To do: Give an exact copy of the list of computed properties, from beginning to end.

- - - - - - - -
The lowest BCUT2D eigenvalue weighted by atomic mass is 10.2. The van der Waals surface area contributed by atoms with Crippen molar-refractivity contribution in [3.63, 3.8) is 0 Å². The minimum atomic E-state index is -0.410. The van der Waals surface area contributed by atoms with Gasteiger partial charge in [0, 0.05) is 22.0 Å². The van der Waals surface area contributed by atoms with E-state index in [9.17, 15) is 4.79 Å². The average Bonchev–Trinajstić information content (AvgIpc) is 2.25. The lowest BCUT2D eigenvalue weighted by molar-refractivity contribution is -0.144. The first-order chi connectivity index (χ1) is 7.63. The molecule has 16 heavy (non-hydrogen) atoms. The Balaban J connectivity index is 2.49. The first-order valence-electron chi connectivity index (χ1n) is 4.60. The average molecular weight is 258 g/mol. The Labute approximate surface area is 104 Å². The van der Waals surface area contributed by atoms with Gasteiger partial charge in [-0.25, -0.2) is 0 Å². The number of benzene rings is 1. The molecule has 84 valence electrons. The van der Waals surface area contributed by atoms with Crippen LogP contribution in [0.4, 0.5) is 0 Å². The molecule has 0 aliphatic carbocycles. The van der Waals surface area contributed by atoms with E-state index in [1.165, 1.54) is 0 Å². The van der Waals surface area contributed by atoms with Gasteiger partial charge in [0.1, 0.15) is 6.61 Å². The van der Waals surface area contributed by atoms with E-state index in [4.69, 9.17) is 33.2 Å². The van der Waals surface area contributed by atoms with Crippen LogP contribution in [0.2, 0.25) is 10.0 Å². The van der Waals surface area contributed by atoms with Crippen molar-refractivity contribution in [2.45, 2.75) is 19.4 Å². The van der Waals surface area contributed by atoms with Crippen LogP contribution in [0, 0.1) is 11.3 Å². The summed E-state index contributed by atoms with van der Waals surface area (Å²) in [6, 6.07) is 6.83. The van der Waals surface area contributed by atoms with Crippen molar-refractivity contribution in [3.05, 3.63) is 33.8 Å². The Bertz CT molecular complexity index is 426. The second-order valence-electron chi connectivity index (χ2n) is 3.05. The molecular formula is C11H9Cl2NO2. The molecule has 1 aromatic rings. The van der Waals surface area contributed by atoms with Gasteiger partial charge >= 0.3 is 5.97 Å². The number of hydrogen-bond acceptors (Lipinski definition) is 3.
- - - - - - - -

The lowest BCUT2D eigenvalue weighted by atomic mass is 10.2. The van der Waals surface area contributed by atoms with Crippen molar-refractivity contribution in [3.63, 3.8) is 0 Å². The minimum atomic E-state index is -0.410. The van der Waals surface area contributed by atoms with Gasteiger partial charge in [0, 0.05) is 22.0 Å². The van der Waals surface area contributed by atoms with E-state index in [9.17, 15) is 4.79 Å². The average Bonchev–Trinajstić information content (AvgIpc) is 2.25. The lowest BCUT2D eigenvalue weighted by molar-refractivity contribution is -0.144. The first-order chi connectivity index (χ1) is 7.63. The molecule has 16 heavy (non-hydrogen) atoms. The Balaban J connectivity index is 2.49. The first-order valence-electron chi connectivity index (χ1n) is 4.60. The average molecular weight is 258 g/mol. The Labute approximate surface area is 104 Å². The van der Waals surface area contributed by atoms with Gasteiger partial charge in [-0.25, -0.2) is 0 Å². The number of benzene rings is 1. The molecule has 84 valence electrons. The van der Waals surface area contributed by atoms with Crippen LogP contribution in [0.4, 0.5) is 0 Å². The molecule has 0 aliphatic carbocycles. The van der Waals surface area contributed by atoms with E-state index in [1.165, 1.54) is 0 Å². The van der Waals surface area contributed by atoms with Gasteiger partial charge in [0.1, 0.15) is 6.61 Å². The van der Waals surface area contributed by atoms with E-state index in [4.69, 9.17) is 33.2 Å². The van der Waals surface area contributed by atoms with Crippen LogP contribution in [0.2, 0.25) is 10.0 Å². The van der Waals surface area contributed by atoms with Crippen molar-refractivity contribution in [2.45, 2.75) is 19.4 Å². The van der Waals surface area contributed by atoms with Crippen LogP contribution in [0, 0.1) is 11.3 Å². The summed E-state index contributed by atoms with van der Waals surface area (Å²) in [6, 6.07) is 6.83. The van der Waals surface area contributed by atoms with Crippen molar-refractivity contribution in [3.05, 3.63) is 33.8 Å². The Bertz CT molecular complexity index is 426. The second-order valence-electron chi connectivity index (χ2n) is 3.05. The molecular formula is C11H9Cl2NO2. The molecule has 1 aromatic rings. The van der Waals surface area contributed by atoms with Gasteiger partial charge >= 0.3 is 5.97 Å². The number of hydrogen-bond acceptors (Lipinski definition) is 3.